Started by Paul-Michel, April 25, 2008, 05:54:19 AM
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Quote from: premont on April 27, 2008, 01:01:52 PMYour point of view seems immediately more fruitful than most I have seen until now. I will bear your words in mind.
Quote from: Sforzando on April 27, 2008, 05:26:26 PMDonwyn, can you elaborate?
Quote from: premont on April 28, 2008, 05:08:32 AMI understand Donwyn so, that you (or one) should not look at Schuberts music (instrumental music) as consisting only of melodi and chordal accompaniment, but you should look at what happens in the inner parts, Donwin in this way suggesting the presence of some polyphonic writing. I can not say, that I think Schuberts music immediately invites to such a perspective, or it may be the attitude of most performers, which make me think so. But the idea is thought-provoking, why I take it ad notam.
Quote from: premont on April 27, 2008, 01:48:52 PMNo, you are wrong. Some years ago I decided to investigate Chopin thoroughly. I had always been fascinated by his extraordinary idiomatic piano writing, so I spent about three months listening exclusively to Chopin, scores in hand. Too much repetition gradually caused my interest in his seductive melodies to fade considerably, and I reached some sort of saturation point, but fortunately my stubbornness prompted me to continue my listening, and of course I overcame the deadlock and found out, that there is much more in his music than melting melodies in elegant coating, and as you now may guess, I ended up liking especially the Preludes, the Etudes and the Nocturnes very much, even if I - in the end - prefer music from another age. But I understand easily, why some people may harbour a strong passion for Chopin. I have not reached to that point with Schubert yet.
Quote from: Paul-Michel on April 25, 2008, 05:54:19 AMIt is my personal conviction that out of every composer I know, Schubert must surely be considered the most consistently brilliant.
Quote from: Paul-Michel on April 25, 2008, 05:54:19 AMAm I a madman?
Quote from: donwyn on April 28, 2008, 09:50:15 PMBut in my experience, on record anyway, it's an uncommon thing to encounter a performer who's willing to sacrifice the 'tunefulness' to get to the more decadent side of the music. Fortunately there are those who DO take a liking to this side of Schubert and it's to them I warm to most.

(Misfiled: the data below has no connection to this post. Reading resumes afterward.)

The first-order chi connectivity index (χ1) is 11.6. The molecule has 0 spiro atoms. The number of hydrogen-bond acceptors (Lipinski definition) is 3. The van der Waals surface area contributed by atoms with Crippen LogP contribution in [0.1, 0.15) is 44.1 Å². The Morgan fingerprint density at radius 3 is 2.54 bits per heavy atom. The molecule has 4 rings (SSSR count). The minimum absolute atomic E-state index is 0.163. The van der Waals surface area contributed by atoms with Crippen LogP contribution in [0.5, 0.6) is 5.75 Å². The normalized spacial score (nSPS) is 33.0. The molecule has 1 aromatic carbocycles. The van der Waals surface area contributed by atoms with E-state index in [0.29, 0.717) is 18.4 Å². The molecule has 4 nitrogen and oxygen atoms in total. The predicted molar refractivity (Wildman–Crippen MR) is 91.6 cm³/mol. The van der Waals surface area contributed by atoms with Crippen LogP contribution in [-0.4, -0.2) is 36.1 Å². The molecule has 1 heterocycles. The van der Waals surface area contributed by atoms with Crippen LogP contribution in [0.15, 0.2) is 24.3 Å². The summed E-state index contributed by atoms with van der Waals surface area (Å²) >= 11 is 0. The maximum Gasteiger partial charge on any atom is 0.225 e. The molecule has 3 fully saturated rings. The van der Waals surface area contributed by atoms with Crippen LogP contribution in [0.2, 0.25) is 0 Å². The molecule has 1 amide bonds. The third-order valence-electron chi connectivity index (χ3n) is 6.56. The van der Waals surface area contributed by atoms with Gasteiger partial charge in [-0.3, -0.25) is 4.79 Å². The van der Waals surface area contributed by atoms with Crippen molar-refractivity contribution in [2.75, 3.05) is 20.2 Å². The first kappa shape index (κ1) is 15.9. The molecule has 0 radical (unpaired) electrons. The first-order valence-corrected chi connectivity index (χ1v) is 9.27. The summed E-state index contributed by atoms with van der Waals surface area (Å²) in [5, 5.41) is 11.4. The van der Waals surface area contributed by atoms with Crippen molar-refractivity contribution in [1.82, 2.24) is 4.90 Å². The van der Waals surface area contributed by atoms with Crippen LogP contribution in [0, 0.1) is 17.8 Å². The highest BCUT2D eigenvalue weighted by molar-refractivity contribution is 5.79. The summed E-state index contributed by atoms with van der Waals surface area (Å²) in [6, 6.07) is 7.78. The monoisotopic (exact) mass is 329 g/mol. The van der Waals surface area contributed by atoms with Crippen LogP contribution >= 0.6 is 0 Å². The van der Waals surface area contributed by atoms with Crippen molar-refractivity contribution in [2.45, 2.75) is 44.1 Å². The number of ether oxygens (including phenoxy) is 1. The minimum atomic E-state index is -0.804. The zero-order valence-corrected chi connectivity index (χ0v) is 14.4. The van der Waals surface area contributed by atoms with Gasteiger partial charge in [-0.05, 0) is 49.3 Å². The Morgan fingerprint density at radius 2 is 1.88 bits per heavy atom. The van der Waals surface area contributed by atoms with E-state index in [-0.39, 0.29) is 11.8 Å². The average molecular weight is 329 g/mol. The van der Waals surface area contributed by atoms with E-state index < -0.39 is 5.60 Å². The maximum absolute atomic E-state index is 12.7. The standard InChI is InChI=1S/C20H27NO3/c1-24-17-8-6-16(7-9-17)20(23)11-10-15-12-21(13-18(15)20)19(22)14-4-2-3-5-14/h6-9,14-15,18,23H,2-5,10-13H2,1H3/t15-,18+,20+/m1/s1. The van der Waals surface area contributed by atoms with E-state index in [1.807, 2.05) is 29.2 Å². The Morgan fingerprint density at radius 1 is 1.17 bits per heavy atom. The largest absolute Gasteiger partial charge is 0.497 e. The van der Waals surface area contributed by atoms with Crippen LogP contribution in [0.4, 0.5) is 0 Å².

Quote from: Josquin des Prez on April 27, 2008, 10:51:48 AMWell, ok, but i was trying to make a point there. Schubert is one of those composers that i can only listen to after extended breath of times because i have to make sure i'm in the best possible mood to enjoy his melodic and emotional content to it's fullest.
Quote from: quintett op.57 on April 29, 2008, 08:47:44 AMThe development of a work like the String quintet is absolutely gripping.
Quote from: quintett op.57 on April 29, 2008, 08:47:44 AMThe development of a work like the String quintet is absolutely gripping. His talent for this is obvious. His ability to write long chamber and piano pieces proves it (more than 40mn for many of them).Although he's probably less complex than Bach, Beethoven or Schumann, the way he uses his material is not less interesting to listen. Even his first quartet, composed at the age of 12 or 13, does not lack interest (without equalling the art of fugue or LvB's last quartets of course )
Quote from: B_cereus on April 29, 2008, 12:41:13 PMI love Schubert's piano sonatas. As Schnabel said of them, "they are a safe supply of happiness"
Quote from: premont on April 29, 2008, 05:24:42 AMThanks, donwyn for this elaboration, which I find most useful. Now I would like to ask you , which performers you think in the most clear way express, what you are describing. Or better, I would ask for some relevant recommendations.
Quote from: Josquin des Prez on April 29, 2008, 08:02:13 PM and i think it's worth mentioning that neither Bach nor Beethoven had written anything any where near as inspired as the C major Quintet, or the G major quartet in their early periods.
Quote from: lukeottevanger on April 30, 2008, 06:33:37 AMWell, that's answered that, then. Rod has spoken his mighty word (and strewn upon the faithful an abundance of clips), and the pernicious anti-Beethovenites of the Schubert Cult have been exposed as the fools they are. Go, Rod!
Quote from: Rod Corkin on April 30, 2008, 06:56:45 AMThanks! But I'm not making it up, there are plenty of quotes by musically educated persons on the web anyone can find in seconds if they know how to use a search engine. The thing is it is not Beethoven he trounces (though he seems to be their favourite target), but by default all the others too, even the small town composers you like Luke. It would not be a problem but young naiive persons visiting forums such as this may start to think these notions about Schubert are true unless they are addressed in a more critical fashion.
Quote from: Rod Corkin on April 30, 2008, 04:03:08 AMBy coincidence I ran a comparison of string quintets, including the C Major and Op29, at my site a few weeks back, including a number of tracks, videos etc. Even the Schubert fans could not maintain your position above after these demonstrations. Another example of the Schubertian cult exposed.
Quote from: lukeottevanger on April 30, 2008, 07:10:27 AMOh, but I do think Schubert trounces most of the 'small town composers I like', Rod. I have enough perspective on the weight my tastes carry to know that my own personal favourites are not necessarily the very finest. Though of course some of them are - Schubert and Beethoven both figure on the list of these personal favourites, and they both are among those finest. So what if Schubert is so many degrees below Beethoven, or above him, or equal to him? - he writes music which gives things Beethoven never gave, and vice versa. And so I wouldn't want to be without either.
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